"Someone asked me once if I'd ever tried to get Tom to stop climbing," Nancy said. "I said I don't think he would have been the same person."
Plans to help others
During her life, Eldridge occasionally scribbled down her thoughts, along with life lessons. On one page her family found, she had written "My Philosophy," then attempted to figure out what it was.
"Why am I here on earth? I don't know, but I can make the most of it," she wrote. "I feel as if there is a special reason for me being here, but I can't seem to figure out what it is."As he walked in her backyard, her friend Leland Keller said he has an idea of the answer.
"Her philosophy was largely based on balance, acceptance and doing what you can do for others," Keller said. "She lived it. She didn't fake it. High integrity. Very authentic. Genuine, loving person."
In the backyard, shining blue, sun-catching tiles ring a dry fountain. She was in the process of converting the fountain to solar power. Inside, her home is sparsely appointed, with only the possessions she knew she could use.
In the past year, she had signed on to work with the Hopi Indian Nation to expand solar power on the Arizona reservation through a company (majority owned by the Hopis) called Native Sun.
"We're going to move forward with the project, but I figure I'm going to have to bring in at least two, and possibly as many as four people to replace the expertise she had," said Rick Gilliam, her partner in the project. "She was certainly talented. But the energy and enthusiasm she had was infectious."
As it turned out, her family says, she never needed to question her place in the world. Among her things, they found another guide to life in her handwriting:
Live each day to the fullest
Get the most from each hour, each day
And each age of your life
Be yourself, but be your best self
Dare to be different/ And follow your own star
Don't be afraid to be happy
Enjoy what is beautiful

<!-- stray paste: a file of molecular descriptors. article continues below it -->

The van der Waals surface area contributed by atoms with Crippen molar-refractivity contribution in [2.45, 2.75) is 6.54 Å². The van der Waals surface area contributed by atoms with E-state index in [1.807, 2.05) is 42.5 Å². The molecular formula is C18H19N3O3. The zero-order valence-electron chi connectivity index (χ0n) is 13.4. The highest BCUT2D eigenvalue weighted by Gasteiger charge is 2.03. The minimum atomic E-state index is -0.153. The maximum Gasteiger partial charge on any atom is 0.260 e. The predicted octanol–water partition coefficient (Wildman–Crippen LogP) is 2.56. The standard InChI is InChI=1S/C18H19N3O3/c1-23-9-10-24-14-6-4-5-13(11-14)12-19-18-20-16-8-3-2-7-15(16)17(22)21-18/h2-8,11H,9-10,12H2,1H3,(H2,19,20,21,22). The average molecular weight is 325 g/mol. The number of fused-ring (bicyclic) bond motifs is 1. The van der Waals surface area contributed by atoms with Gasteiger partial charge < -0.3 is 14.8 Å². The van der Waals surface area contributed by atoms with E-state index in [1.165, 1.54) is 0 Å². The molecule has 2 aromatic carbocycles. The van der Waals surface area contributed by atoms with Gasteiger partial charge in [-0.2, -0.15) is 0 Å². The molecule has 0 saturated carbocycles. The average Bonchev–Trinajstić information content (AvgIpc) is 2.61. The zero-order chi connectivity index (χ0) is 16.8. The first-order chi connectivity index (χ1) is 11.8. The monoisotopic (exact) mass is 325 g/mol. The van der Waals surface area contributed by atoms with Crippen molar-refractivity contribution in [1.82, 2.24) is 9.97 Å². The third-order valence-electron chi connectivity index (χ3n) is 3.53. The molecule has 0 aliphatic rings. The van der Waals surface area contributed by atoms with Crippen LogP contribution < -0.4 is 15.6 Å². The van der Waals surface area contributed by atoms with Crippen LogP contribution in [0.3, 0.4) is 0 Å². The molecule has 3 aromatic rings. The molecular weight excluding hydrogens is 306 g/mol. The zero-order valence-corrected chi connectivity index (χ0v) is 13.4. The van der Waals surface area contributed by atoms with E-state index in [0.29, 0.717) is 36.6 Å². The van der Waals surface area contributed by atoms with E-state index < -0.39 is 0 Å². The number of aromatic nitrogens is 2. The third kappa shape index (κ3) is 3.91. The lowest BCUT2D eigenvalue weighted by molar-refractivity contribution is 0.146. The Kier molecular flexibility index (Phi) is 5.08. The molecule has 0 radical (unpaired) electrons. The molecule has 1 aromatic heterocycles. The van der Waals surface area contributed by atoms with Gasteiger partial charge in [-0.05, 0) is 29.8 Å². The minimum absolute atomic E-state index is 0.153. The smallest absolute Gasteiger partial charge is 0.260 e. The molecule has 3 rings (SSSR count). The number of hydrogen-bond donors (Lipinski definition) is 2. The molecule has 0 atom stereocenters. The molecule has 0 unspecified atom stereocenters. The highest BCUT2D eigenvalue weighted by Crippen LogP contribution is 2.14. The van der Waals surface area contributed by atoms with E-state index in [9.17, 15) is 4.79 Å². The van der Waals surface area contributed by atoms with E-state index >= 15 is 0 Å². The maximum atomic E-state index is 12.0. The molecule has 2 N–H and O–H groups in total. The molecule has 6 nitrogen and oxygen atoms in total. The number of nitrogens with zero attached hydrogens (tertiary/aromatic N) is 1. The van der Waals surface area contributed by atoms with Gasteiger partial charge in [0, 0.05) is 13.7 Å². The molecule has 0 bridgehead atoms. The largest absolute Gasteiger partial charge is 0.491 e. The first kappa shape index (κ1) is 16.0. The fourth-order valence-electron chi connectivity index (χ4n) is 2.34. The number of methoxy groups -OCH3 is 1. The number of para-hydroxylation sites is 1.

Love with all your heart and soul
Believe that those you love
When you are faced with decision
Make that decision as wisely as possible then forget it
The moment of absolute certainty never arrives.
And above all, remember that
God helps those who help themselves
Act as if everything depended upon it
And pray as if everything depended upon God.
Final images to cherish
In late 1999, Nancy started saving her husband's answering machine messages. He had called after a friend was injured by a falling rock in Utah. It was the first time in two decades she heard Tom call to say there had been an accident. He said he would stop climbing, but was back on the rocks within months.
His last message from Yosemite was typically upbeat.
"At the end (of the message) he said, "Have fun with all your buddies,'" she said. "He wasn't one to say "I love you' or "I'm missing you' on the phone. You could read between the lines. It was just the fact that he called."
In the scientific community, they were known as a model couple, two people who could work so hard, yet could leave it at the lab, escaping together on the slopes and trails.
Sometimes he would joke about the pictures she took. While his were often extreme shots of skiers or climbers, or long views of mountain ranges, she would often take multiple close-ups of wildflowers.
"More of Nancy's flower pictures," he would say with a smile when showing off the slides.
In those last photos her husband ever took, Nancy saw something the rangers couldn't have understood. "In that last roll, he had taken about a dozen pictures of flowers," she remembered.
"I was looking at the pictures with his sister and she pointed to the flowers. She said, "See. He was thinking of you.'"